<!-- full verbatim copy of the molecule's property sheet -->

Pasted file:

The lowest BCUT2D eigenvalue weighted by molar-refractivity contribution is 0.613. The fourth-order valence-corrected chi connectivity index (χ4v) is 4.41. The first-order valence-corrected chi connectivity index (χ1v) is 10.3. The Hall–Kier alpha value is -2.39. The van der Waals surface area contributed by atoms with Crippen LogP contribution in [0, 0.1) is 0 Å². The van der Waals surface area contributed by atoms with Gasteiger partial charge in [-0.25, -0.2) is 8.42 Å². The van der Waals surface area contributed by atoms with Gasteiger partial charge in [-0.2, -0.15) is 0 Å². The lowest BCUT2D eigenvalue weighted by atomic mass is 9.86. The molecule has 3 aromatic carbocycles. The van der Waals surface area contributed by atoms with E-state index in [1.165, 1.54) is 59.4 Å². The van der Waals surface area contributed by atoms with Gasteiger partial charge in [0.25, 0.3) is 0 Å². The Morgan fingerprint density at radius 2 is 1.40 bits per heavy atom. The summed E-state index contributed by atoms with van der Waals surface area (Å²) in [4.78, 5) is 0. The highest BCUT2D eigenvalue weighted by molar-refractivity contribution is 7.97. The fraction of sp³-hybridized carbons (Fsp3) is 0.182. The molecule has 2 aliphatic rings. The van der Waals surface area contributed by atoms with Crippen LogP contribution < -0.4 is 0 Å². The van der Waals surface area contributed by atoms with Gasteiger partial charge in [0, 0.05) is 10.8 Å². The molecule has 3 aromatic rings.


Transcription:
The lowest BCUT2D eigenvalue weighted by molar-refractivity contribution is 0.613. The fourth-order valence-corrected chi connectivity index (χ4v) is 4.41. The first-order valence-corrected chi connectivity index (χ1v) is 10.3. The Hall–Kier alpha value is -2.39. The van der Waals surface area contributed by atoms with Crippen LogP contribution in [0, 0.1) is 0 Å². The van der Waals surface area contributed by atoms with Gasteiger partial charge in [-0.25, -0.2) is 8.42 Å². The van der Waals surface area contributed by atoms with Gasteiger partial charge in [-0.2, -0.15) is 0 Å². The lowest BCUT2D eigenvalue weighted by atomic mass is 9.86. The molecule has 3 aromatic carbocycles. The van der Waals surface area contributed by atoms with E-state index in [1.165, 1.54) is 59.4 Å². The van der Waals surface area contributed by atoms with Gasteiger partial charge in [0.25, 0.3) is 0 Å². The Morgan fingerprint density at radius 2 is 1.40 bits per heavy atom. The summed E-state index contributed by atoms with van der Waals surface area (Å²) in [4.78, 5) is 0. The highest BCUT2D eigenvalue weighted by molar-refractivity contribution is 7.97. The fraction of sp³-hybridized carbons (Fsp3) is 0.182. The molecule has 2 aliphatic rings. The van der Waals surface area contributed by atoms with Crippen LogP contribution < -0.4 is 0 Å². The van der Waals surface area contributed by atoms with Gasteiger partial charge in [0, 0.05) is 10.8 Å². The molecule has 3 aromatic rings.